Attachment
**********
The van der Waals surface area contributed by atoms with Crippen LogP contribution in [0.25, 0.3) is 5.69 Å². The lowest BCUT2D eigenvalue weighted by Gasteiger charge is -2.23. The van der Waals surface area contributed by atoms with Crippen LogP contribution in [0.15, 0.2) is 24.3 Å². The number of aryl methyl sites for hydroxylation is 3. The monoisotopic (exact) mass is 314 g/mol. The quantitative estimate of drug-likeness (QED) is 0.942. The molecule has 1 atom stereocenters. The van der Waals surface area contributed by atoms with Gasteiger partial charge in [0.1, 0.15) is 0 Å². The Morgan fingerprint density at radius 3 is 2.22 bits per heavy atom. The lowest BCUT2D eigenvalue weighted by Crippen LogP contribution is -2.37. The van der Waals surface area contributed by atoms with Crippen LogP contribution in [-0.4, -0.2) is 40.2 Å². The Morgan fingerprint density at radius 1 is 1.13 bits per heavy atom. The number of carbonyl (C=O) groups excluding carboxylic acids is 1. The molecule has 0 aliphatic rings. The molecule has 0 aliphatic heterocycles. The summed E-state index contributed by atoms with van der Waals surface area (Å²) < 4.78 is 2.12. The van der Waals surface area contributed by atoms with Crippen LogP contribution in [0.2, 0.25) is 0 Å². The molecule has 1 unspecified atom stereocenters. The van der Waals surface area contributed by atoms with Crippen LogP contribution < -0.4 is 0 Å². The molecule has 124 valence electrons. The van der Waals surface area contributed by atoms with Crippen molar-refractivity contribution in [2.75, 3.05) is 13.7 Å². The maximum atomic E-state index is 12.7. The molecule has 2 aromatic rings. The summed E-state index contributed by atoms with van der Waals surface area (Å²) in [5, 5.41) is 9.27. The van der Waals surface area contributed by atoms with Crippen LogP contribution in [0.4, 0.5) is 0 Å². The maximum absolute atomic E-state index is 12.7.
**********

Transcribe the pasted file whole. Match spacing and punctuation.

The van der Waals surface area contributed by atoms with Crippen LogP contribution in [0.25, 0.3) is 5.69 Å². The lowest BCUT2D eigenvalue weighted by Gasteiger charge is -2.23. The van der Waals surface area contributed by atoms with Crippen LogP contribution in [0.15, 0.2) is 24.3 Å². The number of aryl methyl sites for hydroxylation is 3. The monoisotopic (exact) mass is 314 g/mol. The quantitative estimate of drug-likeness (QED) is 0.942. The molecule has 1 atom stereocenters. The van der Waals surface area contributed by atoms with Gasteiger partial charge in [0.1, 0.15) is 0 Å². The Morgan fingerprint density at radius 3 is 2.22 bits per heavy atom. The lowest BCUT2D eigenvalue weighted by Crippen LogP contribution is -2.37. The van der Waals surface area contributed by atoms with Crippen LogP contribution in [-0.4, -0.2) is 40.2 Å². The Morgan fingerprint density at radius 1 is 1.13 bits per heavy atom. The number of carbonyl (C=O) groups excluding carboxylic acids is 1. The molecule has 0 aliphatic rings. The molecule has 0 aliphatic heterocycles. The summed E-state index contributed by atoms with van der Waals surface area (Å²) < 4.78 is 2.12. The van der Waals surface area contributed by atoms with Crippen LogP contribution in [0.2, 0.25) is 0 Å². The molecule has 1 unspecified atom stereocenters. The van der Waals surface area contributed by atoms with Crippen LogP contribution < -0.4 is 0 Å². The molecule has 124 valence electrons. The van der Waals surface area contributed by atoms with Crippen molar-refractivity contribution in [2.75, 3.05) is 13.7 Å². The maximum atomic E-state index is 12.7. The molecule has 2 aromatic rings. The summed E-state index contributed by atoms with van der Waals surface area (Å²) in [5, 5.41) is 9.27. The van der Waals surface area contributed by atoms with Crippen LogP contribution in [0.4, 0.5) is 0 Å². The maximum absolute atomic E-state index is 12.7.